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Monday, May 28, 2012

The Pizza Files

Good day.  There are two places I would like to discuss with you.  Please, sit down and pour yourself your favorite brandy or ginger ale, and relax.

Luzzo's. I've been to Luzzo's several times over the past 7 or 8 years.  I've always found it to be an enjoyably solid coal oven pizzeria.  On April the 18th I meant to try Via Tribunali, the new branch of the Seattle-based pizzeria.  For reasons I shall not go into (very much related to national security), the plan was scratched and Motorino became the target.  However, the wait at Motorino was too long, so, somewhat disappointingly, we ended up at Luzzo's.  In saying "somewhat disappointingly," I do not mean to disparage Luzzo's, because, as mentioned, it does serve pretty good pizza, yet I wouldn't place it in the upper echelons (Motorino I would).  This night was different, though, in that we ordered a pizza very much like a margherita, only there was also roasted garlic.  Further, and I very much emphasize this point, we asked for chile flakes and were given not only chile flakes, but also a chili oil.  Drizzled on the pizza, the hot oil catapulted the flavor into quite excellent territory.  The evening, thus, did not end in pizza disaster, and, in fact, a nice surprise was borne.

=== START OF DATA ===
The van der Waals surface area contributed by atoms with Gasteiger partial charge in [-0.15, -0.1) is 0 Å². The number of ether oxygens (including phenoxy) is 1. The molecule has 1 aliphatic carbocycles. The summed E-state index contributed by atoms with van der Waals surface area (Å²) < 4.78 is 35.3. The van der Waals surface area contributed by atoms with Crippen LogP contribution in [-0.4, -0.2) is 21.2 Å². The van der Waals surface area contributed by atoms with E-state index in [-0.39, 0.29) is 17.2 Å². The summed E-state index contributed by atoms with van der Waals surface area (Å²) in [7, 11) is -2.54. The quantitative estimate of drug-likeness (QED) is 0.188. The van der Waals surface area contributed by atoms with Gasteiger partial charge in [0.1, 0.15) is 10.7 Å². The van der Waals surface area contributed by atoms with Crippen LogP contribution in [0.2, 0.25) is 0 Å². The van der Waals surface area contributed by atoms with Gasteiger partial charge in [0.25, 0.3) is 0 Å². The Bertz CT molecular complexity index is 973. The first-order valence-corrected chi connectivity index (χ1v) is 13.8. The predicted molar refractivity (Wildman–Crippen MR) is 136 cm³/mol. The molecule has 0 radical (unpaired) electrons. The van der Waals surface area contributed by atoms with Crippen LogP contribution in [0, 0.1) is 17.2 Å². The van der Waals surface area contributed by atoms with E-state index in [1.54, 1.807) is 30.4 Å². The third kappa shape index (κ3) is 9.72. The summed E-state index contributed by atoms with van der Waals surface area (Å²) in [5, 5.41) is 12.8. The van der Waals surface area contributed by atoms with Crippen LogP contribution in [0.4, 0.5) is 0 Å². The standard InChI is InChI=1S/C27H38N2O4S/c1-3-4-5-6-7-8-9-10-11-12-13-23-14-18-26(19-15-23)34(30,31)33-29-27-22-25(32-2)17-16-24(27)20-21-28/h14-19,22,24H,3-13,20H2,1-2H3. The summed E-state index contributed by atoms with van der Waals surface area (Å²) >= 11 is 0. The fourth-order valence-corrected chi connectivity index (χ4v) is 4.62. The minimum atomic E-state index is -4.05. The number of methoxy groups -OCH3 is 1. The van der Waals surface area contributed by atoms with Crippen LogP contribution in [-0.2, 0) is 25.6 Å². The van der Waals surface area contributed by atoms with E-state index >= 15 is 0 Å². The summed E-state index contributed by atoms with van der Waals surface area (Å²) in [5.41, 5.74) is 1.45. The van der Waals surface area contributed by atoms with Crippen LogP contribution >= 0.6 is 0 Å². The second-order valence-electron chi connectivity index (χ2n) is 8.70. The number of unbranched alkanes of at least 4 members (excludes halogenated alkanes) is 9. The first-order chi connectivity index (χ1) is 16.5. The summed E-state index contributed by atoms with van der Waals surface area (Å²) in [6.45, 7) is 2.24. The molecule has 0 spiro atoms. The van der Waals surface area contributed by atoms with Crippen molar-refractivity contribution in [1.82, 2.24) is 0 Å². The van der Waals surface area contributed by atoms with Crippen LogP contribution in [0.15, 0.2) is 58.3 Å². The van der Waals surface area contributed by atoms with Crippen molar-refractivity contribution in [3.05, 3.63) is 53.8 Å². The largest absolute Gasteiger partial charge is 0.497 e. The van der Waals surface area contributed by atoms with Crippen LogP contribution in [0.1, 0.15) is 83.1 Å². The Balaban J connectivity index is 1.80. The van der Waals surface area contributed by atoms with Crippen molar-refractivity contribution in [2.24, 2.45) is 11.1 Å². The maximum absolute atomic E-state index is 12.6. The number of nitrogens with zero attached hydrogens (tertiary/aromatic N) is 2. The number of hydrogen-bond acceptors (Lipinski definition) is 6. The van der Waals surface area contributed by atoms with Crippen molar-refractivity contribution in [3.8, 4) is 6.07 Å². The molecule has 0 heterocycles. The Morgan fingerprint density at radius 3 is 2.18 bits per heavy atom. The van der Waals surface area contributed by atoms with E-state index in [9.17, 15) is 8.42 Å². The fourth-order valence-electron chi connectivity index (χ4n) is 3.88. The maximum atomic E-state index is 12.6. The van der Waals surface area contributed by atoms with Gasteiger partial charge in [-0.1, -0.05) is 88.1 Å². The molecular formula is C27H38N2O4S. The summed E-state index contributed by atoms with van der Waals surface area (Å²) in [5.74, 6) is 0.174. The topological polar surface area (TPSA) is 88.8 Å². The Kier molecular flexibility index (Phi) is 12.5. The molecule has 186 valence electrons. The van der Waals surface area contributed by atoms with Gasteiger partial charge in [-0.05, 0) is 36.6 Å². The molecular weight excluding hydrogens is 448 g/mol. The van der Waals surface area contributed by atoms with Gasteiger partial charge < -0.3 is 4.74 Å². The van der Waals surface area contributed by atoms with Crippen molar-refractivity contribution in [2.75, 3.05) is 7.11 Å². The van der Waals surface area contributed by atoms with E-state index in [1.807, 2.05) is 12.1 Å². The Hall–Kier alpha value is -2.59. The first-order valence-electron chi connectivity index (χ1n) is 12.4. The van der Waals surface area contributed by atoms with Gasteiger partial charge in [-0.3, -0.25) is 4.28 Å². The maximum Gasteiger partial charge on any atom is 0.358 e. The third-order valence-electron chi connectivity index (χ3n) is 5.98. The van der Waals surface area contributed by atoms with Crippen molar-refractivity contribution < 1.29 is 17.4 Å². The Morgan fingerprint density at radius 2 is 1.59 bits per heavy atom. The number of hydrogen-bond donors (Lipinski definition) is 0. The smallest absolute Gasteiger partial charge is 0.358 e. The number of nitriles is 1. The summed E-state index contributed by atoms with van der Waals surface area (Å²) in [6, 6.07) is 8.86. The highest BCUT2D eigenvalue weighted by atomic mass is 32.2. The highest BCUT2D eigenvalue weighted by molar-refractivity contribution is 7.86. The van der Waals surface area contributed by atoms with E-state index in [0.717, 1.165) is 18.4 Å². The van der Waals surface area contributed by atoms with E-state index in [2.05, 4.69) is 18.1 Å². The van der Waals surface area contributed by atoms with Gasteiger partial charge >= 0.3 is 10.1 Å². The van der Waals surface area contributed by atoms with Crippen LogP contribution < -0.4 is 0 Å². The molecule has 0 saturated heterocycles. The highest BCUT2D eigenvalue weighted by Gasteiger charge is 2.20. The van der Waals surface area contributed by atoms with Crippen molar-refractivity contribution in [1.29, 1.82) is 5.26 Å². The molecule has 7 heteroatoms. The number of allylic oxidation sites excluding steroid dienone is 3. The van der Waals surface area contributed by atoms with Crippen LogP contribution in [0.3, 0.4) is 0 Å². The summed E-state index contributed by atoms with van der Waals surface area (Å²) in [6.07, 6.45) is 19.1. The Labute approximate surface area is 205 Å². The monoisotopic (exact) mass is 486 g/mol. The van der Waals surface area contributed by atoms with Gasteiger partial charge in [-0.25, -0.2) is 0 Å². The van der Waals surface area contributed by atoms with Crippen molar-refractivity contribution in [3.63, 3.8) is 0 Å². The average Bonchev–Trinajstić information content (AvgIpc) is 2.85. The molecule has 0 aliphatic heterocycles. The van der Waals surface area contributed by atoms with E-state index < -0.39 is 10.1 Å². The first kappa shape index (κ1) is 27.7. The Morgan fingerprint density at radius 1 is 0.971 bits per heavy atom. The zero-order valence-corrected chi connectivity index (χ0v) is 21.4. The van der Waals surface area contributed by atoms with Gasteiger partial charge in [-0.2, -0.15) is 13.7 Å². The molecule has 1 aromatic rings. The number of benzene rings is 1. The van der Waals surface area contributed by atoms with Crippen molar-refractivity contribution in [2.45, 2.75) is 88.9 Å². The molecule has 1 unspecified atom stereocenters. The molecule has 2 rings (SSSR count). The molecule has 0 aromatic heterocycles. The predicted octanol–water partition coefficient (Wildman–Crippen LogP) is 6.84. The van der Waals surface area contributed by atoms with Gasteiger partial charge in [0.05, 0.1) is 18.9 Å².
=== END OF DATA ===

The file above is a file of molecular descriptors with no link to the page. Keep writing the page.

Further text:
(no pictures currently available)

Via Tribunali.  Finally went last night, May 27, as national security allowed a brief window of opportunity.  I usually don't comment or care about the service, but I have to say, it was lacking.  We waited an inordinate amount of time, and although the waiter showed glimmers of a smile towards the end of the evening, for most of the occasion he rattled off a most convincing "I don't care" attitude.  The only time he seemed to show any emotion was when I inquired on the ginger ale situation, and upon hearing that ginger ale was indeed available, I ordered one.  His emotion was one of annoyance or mild disgust.  Also, the place was tiny, and as I was right next to the pizza oven, various servers rammed into me countless times without so much as an "I'm sorry" or "please forgive me, I can't stop loving you." Anyway, the pizza.  The one I ordered, the "diavola," was good.  It has salame picante, which very much seemed like the pepperonis of yore, the ones which morph into concave grease-holding vessels when cooked.  It was a worthwhile pizza, not necessarily transcendent, but deserves further investigation.

Now, I must get back to the work of saving our country.  Farewell, and god save queen.

1st Avene, East Village

Via Tribunali
Ludlow Street, Lower East Side